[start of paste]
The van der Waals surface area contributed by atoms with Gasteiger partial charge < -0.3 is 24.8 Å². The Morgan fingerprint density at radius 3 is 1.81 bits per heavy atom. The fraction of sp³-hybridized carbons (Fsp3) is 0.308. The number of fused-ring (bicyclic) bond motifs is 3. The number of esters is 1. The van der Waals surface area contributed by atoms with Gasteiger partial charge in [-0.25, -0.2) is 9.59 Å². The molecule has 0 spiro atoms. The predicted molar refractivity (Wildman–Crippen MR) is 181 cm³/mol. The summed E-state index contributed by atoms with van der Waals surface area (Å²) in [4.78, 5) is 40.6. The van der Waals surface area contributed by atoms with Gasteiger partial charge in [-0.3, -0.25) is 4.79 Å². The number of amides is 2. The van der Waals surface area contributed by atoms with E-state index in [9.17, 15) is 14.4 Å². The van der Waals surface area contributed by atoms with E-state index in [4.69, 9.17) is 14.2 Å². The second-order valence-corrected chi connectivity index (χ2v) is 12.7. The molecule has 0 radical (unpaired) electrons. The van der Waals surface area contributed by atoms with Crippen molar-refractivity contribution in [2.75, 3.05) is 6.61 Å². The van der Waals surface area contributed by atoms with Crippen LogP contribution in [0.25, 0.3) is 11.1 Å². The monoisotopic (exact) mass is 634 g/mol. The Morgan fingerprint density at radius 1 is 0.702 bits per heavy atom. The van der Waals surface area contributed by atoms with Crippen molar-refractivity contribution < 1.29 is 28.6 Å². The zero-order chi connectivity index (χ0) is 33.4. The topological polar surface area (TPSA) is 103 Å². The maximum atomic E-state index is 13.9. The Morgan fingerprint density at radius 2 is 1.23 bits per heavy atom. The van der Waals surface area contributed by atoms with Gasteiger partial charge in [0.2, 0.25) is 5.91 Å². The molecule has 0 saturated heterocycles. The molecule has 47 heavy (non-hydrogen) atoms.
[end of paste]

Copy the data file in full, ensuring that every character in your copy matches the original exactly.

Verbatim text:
The van der Waals surface area contributed by atoms with Gasteiger partial charge < -0.3 is 24.8 Å². The Morgan fingerprint density at radius 3 is 1.81 bits per heavy atom. The fraction of sp³-hybridized carbons (Fsp3) is 0.308. The number of fused-ring (bicyclic) bond motifs is 3. The number of esters is 1. The van der Waals surface area contributed by atoms with Gasteiger partial charge in [-0.25, -0.2) is 9.59 Å². The molecule has 0 spiro atoms. The predicted molar refractivity (Wildman–Crippen MR) is 181 cm³/mol. The summed E-state index contributed by atoms with van der Waals surface area (Å²) in [4.78, 5) is 40.6. The van der Waals surface area contributed by atoms with Gasteiger partial charge in [-0.3, -0.25) is 4.79 Å². The number of amides is 2. The van der Waals surface area contributed by atoms with E-state index in [9.17, 15) is 14.4 Å². The van der Waals surface area contributed by atoms with E-state index in [4.69, 9.17) is 14.2 Å². The second-order valence-corrected chi connectivity index (χ2v) is 12.7. The molecule has 0 radical (unpaired) electrons. The van der Waals surface area contributed by atoms with Crippen molar-refractivity contribution in [2.75, 3.05) is 6.61 Å². The van der Waals surface area contributed by atoms with Crippen LogP contribution in [0.25, 0.3) is 11.1 Å². The monoisotopic (exact) mass is 634 g/mol. The Morgan fingerprint density at radius 1 is 0.702 bits per heavy atom. The van der Waals surface area contributed by atoms with Crippen molar-refractivity contribution < 1.29 is 28.6 Å². The zero-order chi connectivity index (χ0) is 33.4. The topological polar surface area (TPSA) is 103 Å². The maximum atomic E-state index is 13.9. The Morgan fingerprint density at radius 2 is 1.23 bits per heavy atom. The van der Waals surface area contributed by atoms with Gasteiger partial charge in [0.2, 0.25) is 5.91 Å². The molecule has 0 saturated heterocycles. The molecule has 47 heavy (non-hydrogen) atoms.